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Mr. John Baron (Billericay) (Con): I agree with much of what the Minister has said, but does he not think that it is an absolute shambles that the recent Public Accounts Committee report highlighted the fact that almost half of all forces accommodation is substandard and that there are significant gaps in the Ministrys understanding of its estate and where priority funding is needed? What will the Minister do about that?
Derek Twigg: I welcome the report, but I do not accept the facts. More than 90 per cent. of the accommodation is in category 1 or 2. We recognise the legacy of underfunding over decades, and I hope that Opposition Members accept their responsibility for that, not least in terms of the Annington Homes deal and how it has affected accommodation. We continue to give priority to the worst accommodation. We are doing a great deal to improve provision, with 12,000 family homes improved over the past six years and £5 billion to be spent over the next 10 years. We have made significant inroads into the problems that we inherited and for which we, of course, now have responsibility.
I turn now to the speeches made in the debate. My hon. Friend the Member for Midlothian (Mr. Hamilton) made some interesting comments about education, as did the hon. Member for Westbury (Dr. Murrison). I can assure the House that we continue to work hard with our colleagues in the education Departments on the problems in the system.
My hon. Friend the Member for Midlothian also made an important point about the challenge that we face in distributing the resources, and he set out the difficulties that the shortage of skills causes to our efforts to improve housing. He also noted the role of local connections in prioritising service personnel. He mentioned Scottish issues, and I have had discussions with those members of the Scottish Executive and the Welsh Assembly who have responsibility for armed services matters.
Mr. David Hamilton: I realise that time is very short, but will my hon. Friend also have discussions with the Royal British Legion Scotland, which is separate from the UK Royal British Legion and is, of course, older?
The hon. Member for Portsmouth, South (Mr. Hancock) made some interesting points about the Select Committee hearing on the subject of health, at which a good debate took place. He also mentioned the Annington Homes deal, which has caused so many problems for housing. However, he agreed that the military covenant was not broken and that the Government were doing a significant amount to improve things.
The hon. Member for Mid-Norfolk (Mr. Simpson) is a distinguished historian with great experience of the staff college. I always listen to his views, although I am not sure that I agree with his picture of the relationship between chiefs and Ministers. I see the chiefs all the time and, although they are robust and put forward their views, we have a good relationship. If he goes back to Alanbrookes diaries and their account of his relationship with Churchill or of the relationship that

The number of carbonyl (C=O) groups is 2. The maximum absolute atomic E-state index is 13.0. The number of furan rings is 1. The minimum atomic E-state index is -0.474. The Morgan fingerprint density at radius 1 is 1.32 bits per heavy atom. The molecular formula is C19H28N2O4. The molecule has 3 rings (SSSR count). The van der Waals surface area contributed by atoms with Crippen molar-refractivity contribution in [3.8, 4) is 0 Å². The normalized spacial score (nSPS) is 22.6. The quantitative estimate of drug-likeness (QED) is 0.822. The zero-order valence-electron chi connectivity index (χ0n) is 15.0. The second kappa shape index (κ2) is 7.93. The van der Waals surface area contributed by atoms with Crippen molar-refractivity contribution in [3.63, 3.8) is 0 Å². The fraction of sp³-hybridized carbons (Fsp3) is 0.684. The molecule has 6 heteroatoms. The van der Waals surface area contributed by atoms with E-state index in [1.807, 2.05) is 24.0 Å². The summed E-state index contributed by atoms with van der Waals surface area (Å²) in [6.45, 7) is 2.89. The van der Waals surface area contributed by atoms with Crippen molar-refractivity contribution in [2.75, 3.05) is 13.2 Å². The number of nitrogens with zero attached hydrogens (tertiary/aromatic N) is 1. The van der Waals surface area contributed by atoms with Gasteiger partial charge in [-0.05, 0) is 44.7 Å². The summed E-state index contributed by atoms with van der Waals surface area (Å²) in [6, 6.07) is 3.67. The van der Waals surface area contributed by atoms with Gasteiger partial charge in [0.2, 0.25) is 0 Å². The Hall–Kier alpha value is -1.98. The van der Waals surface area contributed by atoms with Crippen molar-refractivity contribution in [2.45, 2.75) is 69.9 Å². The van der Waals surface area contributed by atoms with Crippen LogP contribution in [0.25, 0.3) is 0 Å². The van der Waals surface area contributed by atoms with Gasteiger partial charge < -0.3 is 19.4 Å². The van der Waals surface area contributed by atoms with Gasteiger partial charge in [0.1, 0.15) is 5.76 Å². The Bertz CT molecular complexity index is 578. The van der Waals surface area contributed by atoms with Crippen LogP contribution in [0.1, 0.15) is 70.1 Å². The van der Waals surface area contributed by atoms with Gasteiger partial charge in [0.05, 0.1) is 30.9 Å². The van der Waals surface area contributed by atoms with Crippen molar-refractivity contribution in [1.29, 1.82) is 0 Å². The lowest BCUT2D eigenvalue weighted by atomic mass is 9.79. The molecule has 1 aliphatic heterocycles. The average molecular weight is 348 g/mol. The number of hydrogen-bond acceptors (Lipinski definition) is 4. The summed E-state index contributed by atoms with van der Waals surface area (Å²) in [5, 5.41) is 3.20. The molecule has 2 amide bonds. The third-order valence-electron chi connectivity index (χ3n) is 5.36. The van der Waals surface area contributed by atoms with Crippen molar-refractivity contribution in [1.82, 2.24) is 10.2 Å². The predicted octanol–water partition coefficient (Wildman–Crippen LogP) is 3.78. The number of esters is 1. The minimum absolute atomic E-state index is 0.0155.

the Adjutant-General had with Churchill, he will know that history offers us some interesting guidelines. I always listen to what the hon. Gentleman has to say, but I do not accept his analysis on this occasion.
My hon. Friend the Member for Falkirk (Mr. Joyce) raised some important issues about spending on the armed forces and the public debate that we should have. My hon. Friend the Member for Blackpool, South (Mr. Marsden) made an important point about our service and support for veterans. It is important that we support them, whether with mental health care or priority treatmentthe Secretary of State for Health and I have recently announced some initiatives on both points. Veterans are important, so I hope that all hon. Members will support Veterans day on 27 June next year. We are getting ever more support for that day from local councils and local authorities.
The hon. Member for Newark (Patrick Mercer), of course, has great experience. I always listen carefully to his comments and he made some important points. However, he will know that significant work is also going on in recruitment and retention. I recently met the chief personnel officers for each service to talk about that and we continue to do lots of things to deal with the problem.
My hon. Friend the Member for North Durham (Mr. Jones) made a point about compensation. The 2005 scheme introduced a lump sum and a guaranteed income payment scheme. It is important that we recognise that, to the most seriously injured, that can amount to significant amounts of moneyhundreds of thousands of pounds during a persons lifetime.
The Liberal Democrats have produced a document called Our Nations Duty that fails to recognise the progress made by the Government or the measures that we have taken. I do not think that they understand the many things that we are doing.
The hon. Member for North Devon (Nick Harvey) spoke specifically about health. I visit injured service personnel in Selly Oak, Headley Court and elsewhere, and I also speak to their families. Overwhelmingly, they believe that the Government are providing excellent support and medical care. As for aftercare, Headley Court provides excellent rehabilitation, and good progress has been made elsewhere with welfare for families. To improve matters further, we introduced in October a pathway of care that allows us to follow injured personnel from the time they are evacuated back home right through to their eventual discharge. The pathway of care will be rigorously monitored, by Ministers and by those involved at the centre. I believe that that important step forward will ensure even better standards of service and care for our armed forces personnel.